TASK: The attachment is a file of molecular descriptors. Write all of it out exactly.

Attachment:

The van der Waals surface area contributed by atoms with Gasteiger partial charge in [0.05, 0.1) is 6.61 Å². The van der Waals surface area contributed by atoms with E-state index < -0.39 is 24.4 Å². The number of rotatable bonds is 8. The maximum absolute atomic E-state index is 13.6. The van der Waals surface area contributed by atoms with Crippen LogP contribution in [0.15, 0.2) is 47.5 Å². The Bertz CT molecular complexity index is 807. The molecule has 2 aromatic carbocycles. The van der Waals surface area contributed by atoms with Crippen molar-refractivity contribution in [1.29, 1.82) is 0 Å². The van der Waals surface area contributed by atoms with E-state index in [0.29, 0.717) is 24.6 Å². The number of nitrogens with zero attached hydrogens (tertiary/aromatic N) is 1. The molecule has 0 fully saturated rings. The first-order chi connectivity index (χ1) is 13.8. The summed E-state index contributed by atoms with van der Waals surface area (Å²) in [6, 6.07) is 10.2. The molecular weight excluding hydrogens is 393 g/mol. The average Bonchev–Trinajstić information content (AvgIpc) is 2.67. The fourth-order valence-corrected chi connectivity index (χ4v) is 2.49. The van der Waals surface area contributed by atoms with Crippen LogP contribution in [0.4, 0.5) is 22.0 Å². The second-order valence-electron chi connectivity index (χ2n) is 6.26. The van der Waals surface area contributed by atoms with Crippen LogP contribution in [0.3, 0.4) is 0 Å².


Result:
The van der Waals surface area contributed by atoms with Gasteiger partial charge in [0.05, 0.1) is 6.61 Å². The van der Waals surface area contributed by atoms with E-state index < -0.39 is 24.4 Å². The number of rotatable bonds is 8. The maximum absolute atomic E-state index is 13.6. The van der Waals surface area contributed by atoms with Crippen LogP contribution in [0.15, 0.2) is 47.5 Å². The Bertz CT molecular complexity index is 807. The molecule has 2 aromatic carbocycles. The van der Waals surface area contributed by atoms with Crippen molar-refractivity contribution in [1.29, 1.82) is 0 Å². The van der Waals surface area contributed by atoms with E-state index in [0.29, 0.717) is 24.6 Å². The number of nitrogens with zero attached hydrogens (tertiary/aromatic N) is 1. The molecule has 0 fully saturated rings. The first-order chi connectivity index (χ1) is 13.8. The summed E-state index contributed by atoms with van der Waals surface area (Å²) in [6, 6.07) is 10.2. The molecular weight excluding hydrogens is 393 g/mol. The average Bonchev–Trinajstić information content (AvgIpc) is 2.67. The fourth-order valence-corrected chi connectivity index (χ4v) is 2.49. The van der Waals surface area contributed by atoms with Crippen LogP contribution in [0.4, 0.5) is 22.0 Å². The second-order valence-electron chi connectivity index (χ2n) is 6.26. The van der Waals surface area contributed by atoms with Crippen LogP contribution in [0.3, 0.4) is 0 Å².